Friday, June 4, 2010


I have to admit that after years of using synthesizers now, what I consider a good synth has changed considerably. I used to favor synths that had lots and lots of controls. For me, the more complex, the more menus, the better because I thought that more options would make for better sounds and better music. Naive I know but we all mature musically and otherwise over time.

Then I realized what was must enjoyable about playing music was that it was direct. You play a note and you get feedback right away. On the piano, all the keys are there in front of you. On a guitar, the harmonic relationships are not so obvious but you touch the string itself and in some sense have direct contact with the sound.

Lately, my quest for the perfect controller/'instrument has led me to some fascinating new developments in the musical world. The Tenori-on, Audio Cubes, the Haken Continuum and the Eigenharp all offer a more direct connection with the music. Even DAWs can do the same such as Ableton Live and the hardware controllers that are available for it.

In some sense, while I am sure the average person who knows nothing about a modular synth, would find it complicated to the extreme but I find it more direct than layers of menus. The circuit that is making the sound is right there in front of you behind the panel and the connections are made physically with patch cords. The parameters are not buried in menus but are also right there in front of you to be tweaked. This is what I think made the Minimoog sell so well and why I love my Moog Voyager (ok, it does have menus but you can also just use the knobs to get many of the sounds)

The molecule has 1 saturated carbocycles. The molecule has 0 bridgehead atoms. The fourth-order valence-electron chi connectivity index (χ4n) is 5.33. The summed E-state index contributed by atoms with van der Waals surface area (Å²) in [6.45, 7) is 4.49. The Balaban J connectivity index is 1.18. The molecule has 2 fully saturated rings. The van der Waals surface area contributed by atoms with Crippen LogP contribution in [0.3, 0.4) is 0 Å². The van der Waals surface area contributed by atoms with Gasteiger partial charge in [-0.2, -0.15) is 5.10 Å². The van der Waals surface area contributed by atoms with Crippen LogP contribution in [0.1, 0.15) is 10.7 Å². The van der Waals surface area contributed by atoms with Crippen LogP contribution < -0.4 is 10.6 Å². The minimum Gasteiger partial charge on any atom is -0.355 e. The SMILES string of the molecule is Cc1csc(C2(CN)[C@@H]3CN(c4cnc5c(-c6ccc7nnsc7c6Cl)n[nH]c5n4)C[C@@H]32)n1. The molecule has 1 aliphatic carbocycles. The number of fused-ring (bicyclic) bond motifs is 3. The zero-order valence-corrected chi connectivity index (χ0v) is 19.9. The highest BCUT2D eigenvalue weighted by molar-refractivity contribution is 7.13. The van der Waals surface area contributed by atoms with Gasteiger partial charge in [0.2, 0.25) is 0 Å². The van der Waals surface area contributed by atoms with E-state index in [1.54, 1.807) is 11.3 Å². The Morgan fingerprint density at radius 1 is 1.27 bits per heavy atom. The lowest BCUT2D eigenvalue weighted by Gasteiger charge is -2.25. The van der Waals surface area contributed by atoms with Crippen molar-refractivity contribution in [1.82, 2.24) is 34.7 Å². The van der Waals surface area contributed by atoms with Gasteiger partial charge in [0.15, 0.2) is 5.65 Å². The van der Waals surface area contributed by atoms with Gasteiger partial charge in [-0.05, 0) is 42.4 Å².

Sound can get amazingly complex with little effort. FM is an example as is PWM. Both of these are not complex technically but the results are astounding at times. Even something as simple as taking two oscillators and then detuning on can create a wonderful effect.

In the end, I think this is why, as some have pointed out to me, that I am moving towards getting a modular synth. Musically, I want to experiment, I want to be the mad musical scientist discovering new sounds by simply connecting cords and turning knobs. What I don't want to be is a computer scientist buried in computer menus.

Don't get me wrong, these have their place and at some point in time I also want to get MAX/MSP and Max for Live because it can do some interesting things. I also will not be abandoning my soft synth collection with its myriad of menus. However, it is the the world on sonic exploration that is a modular intrigues me at this time as do musical controllers.

Right now I'm cash strapped. But in time, I will find my way around to building a modular and finding new sonic landscapes just beneath the surface, not the menus.


barnone said...

Hey Lux. I was a bit surprised you went for the tenori but at the same does have a lot of the qualities you seek.

I kinda feel you owe it to yourself to check out a monome. You may initially think it too abstract but in reality it can give you a much more direct and immediate connection to music since the apps on the monome are purposeful in their interpretation.

Lux_Seeker said...

I thought about the Monome and it's still on my wish list. I think a modular is at the top now. I do like the programming aspects of a monome but I am not that into programming myself although I can do it.

I got the Tenori because of it's extremly visual interface which I find that I really like. It's not a be all and end all in my music but a nice tool.